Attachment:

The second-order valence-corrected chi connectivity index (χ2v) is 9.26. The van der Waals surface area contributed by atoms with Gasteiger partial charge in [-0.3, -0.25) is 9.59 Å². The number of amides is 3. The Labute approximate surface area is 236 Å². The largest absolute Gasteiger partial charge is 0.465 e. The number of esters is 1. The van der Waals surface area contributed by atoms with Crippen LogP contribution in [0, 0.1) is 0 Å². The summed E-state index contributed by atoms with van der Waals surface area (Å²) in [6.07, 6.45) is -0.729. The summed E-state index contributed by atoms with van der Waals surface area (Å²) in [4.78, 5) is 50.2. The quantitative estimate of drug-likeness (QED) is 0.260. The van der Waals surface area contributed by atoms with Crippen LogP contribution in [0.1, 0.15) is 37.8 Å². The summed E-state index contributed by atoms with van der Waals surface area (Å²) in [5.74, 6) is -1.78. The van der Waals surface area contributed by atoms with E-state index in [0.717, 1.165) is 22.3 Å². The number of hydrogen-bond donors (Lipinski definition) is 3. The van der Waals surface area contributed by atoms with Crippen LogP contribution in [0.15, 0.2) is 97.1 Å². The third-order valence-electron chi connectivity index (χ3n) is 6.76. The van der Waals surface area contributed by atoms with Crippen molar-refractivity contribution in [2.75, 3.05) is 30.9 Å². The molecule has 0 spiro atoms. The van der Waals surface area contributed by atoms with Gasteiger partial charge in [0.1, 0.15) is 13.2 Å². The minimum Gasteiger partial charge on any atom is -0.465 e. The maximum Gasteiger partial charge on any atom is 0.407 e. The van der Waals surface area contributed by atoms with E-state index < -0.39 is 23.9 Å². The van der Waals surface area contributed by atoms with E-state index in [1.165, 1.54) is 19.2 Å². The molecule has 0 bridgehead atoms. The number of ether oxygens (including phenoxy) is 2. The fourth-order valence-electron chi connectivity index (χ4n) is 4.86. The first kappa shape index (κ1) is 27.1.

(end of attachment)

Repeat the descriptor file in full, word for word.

The second-order valence-corrected chi connectivity index (χ2v) is 9.26. The van der Waals surface area contributed by atoms with Gasteiger partial charge in [-0.3, -0.25) is 9.59 Å². The number of amides is 3. The Labute approximate surface area is 236 Å². The largest absolute Gasteiger partial charge is 0.465 e. The number of esters is 1. The van der Waals surface area contributed by atoms with Crippen LogP contribution in [0, 0.1) is 0 Å². The summed E-state index contributed by atoms with van der Waals surface area (Å²) in [6.07, 6.45) is -0.729. The summed E-state index contributed by atoms with van der Waals surface area (Å²) in [4.78, 5) is 50.2. The quantitative estimate of drug-likeness (QED) is 0.260. The van der Waals surface area contributed by atoms with Crippen LogP contribution in [0.1, 0.15) is 37.8 Å². The summed E-state index contributed by atoms with van der Waals surface area (Å²) in [5.74, 6) is -1.78. The van der Waals surface area contributed by atoms with E-state index in [0.717, 1.165) is 22.3 Å². The number of hydrogen-bond donors (Lipinski definition) is 3. The van der Waals surface area contributed by atoms with Crippen LogP contribution in [0.15, 0.2) is 97.1 Å². The third-order valence-electron chi connectivity index (χ3n) is 6.76. The van der Waals surface area contributed by atoms with Crippen molar-refractivity contribution in [2.75, 3.05) is 30.9 Å². The molecule has 0 spiro atoms. The van der Waals surface area contributed by atoms with Gasteiger partial charge in [0.1, 0.15) is 13.2 Å². The minimum Gasteiger partial charge on any atom is -0.465 e. The maximum Gasteiger partial charge on any atom is 0.407 e. The van der Waals surface area contributed by atoms with E-state index < -0.39 is 23.9 Å². The van der Waals surface area contributed by atoms with E-state index in [1.165, 1.54) is 19.2 Å². The molecule has 0 bridgehead atoms. The number of ether oxygens (including phenoxy) is 2. The fourth-order valence-electron chi connectivity index (χ4n) is 4.86. The first kappa shape index (κ1) is 27.1.